When to carpe diem

Carpe diem blog

I spend a lot of time talking about discipline and routine. Having a regular approach to how you do business and how you run your life is beneficial to your personal performance and your job performance.  It’s part of this regular approach to continual improvement that gets you to where you want to be over time.  I can’t advocate enough for it. I do think however, that it is important that you recognize when it is of value to break from that routine. Now the question is: what are the things that are important enough for you to make that break? I really believe that discipline and routine are critical to achieving your goals so knowing when to make this break is crucial.  I think that there are three important points to consider when you think about breaking from your routine:

  1. How valuable is the thing that you’re going to be doing in place of your routine? What are the stakes involved? How large is the reward? How big is the risk if you don’t do it? That’s a critical component.
  2. How far out of your routine is this going to carry you?  Is this something that is going to disrupt you for an hour, a day, a week, or a month?  How big it is and how far away from your routine it’s going to carry you, is going to drive how much value you need to get out of it in order for it to be worth dong.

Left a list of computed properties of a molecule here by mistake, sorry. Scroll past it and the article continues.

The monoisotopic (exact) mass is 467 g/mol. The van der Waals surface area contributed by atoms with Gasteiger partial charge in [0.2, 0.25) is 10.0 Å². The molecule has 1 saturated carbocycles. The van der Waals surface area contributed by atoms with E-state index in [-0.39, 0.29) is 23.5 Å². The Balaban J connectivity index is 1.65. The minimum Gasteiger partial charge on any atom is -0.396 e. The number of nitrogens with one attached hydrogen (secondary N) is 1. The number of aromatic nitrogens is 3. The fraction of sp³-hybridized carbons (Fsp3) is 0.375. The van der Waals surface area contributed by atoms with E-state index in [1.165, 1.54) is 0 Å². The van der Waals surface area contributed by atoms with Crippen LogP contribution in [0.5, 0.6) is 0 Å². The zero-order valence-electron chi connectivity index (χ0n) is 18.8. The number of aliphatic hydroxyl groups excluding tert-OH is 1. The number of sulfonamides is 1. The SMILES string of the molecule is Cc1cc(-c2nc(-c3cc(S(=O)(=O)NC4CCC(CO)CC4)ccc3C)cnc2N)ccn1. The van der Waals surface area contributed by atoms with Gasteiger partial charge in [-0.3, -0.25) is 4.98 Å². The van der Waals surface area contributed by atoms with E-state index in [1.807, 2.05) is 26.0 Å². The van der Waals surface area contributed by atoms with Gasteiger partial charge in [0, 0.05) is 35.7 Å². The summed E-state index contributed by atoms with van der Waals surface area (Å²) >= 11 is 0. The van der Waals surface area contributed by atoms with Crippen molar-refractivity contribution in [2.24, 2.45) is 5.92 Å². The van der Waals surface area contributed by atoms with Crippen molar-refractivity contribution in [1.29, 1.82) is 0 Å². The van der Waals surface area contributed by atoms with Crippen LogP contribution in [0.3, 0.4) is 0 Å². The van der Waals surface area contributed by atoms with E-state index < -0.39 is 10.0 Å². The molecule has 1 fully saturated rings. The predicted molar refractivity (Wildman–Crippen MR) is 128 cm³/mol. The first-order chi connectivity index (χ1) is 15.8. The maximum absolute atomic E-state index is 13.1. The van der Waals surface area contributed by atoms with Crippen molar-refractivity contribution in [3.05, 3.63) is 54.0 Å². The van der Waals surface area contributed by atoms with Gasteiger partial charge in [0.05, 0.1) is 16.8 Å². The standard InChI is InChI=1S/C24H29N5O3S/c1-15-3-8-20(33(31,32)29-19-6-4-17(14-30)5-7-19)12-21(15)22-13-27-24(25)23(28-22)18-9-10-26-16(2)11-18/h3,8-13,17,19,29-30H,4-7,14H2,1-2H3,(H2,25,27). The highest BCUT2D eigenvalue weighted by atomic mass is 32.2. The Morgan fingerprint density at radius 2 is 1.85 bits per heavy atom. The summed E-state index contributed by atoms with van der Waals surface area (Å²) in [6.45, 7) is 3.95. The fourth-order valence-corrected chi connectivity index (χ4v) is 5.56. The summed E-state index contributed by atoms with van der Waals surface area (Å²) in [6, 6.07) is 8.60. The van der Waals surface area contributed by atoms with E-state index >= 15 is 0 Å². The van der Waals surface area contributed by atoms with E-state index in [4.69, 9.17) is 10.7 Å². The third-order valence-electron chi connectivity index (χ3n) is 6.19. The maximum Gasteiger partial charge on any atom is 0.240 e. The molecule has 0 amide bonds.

3. I think the final piece is how likely is the outcome? You want to measure the size of the reward, the degree of effort that it’s going to take to get there, and then you’re going to want to assess how likely it is the benefit is going to occur after you put forth  that effort.

I think those three things give you the informational inputs to be able to make solid decisions around the question of: is this worth breaking out of my routine for? I really think these are important to use on a regular basis because otherwise, everything becomes more important.  Your routine gets dropped down in priority or you never develop a routine because you’re so busy trying to capitalize on the opportunity of the moment rather than being focused on the long term goals. That’s an enormous issue with a lot of people and it’s because they don’t have a framework for how to assess opportunities and they don’t think about how valuable the things are that they do every day.  They count those as less important because they are part of a routine and happen constantly but I think that’s poor reasoning. There’s enormous value in being able to develop that consistency.  So I think that having that decision making framework in place enables you to choose wisely as you go to deviate from your routine.  Anyway I’m curious to hear people’s feedback on this.  There’s a lot of talk about how important it is to seize the day or seize the moment and not nearly enough talk about how important it is to embrace the everyday grind.

Thanks as always for reading my blog, I hope you will join the conversation by commenting on this post.

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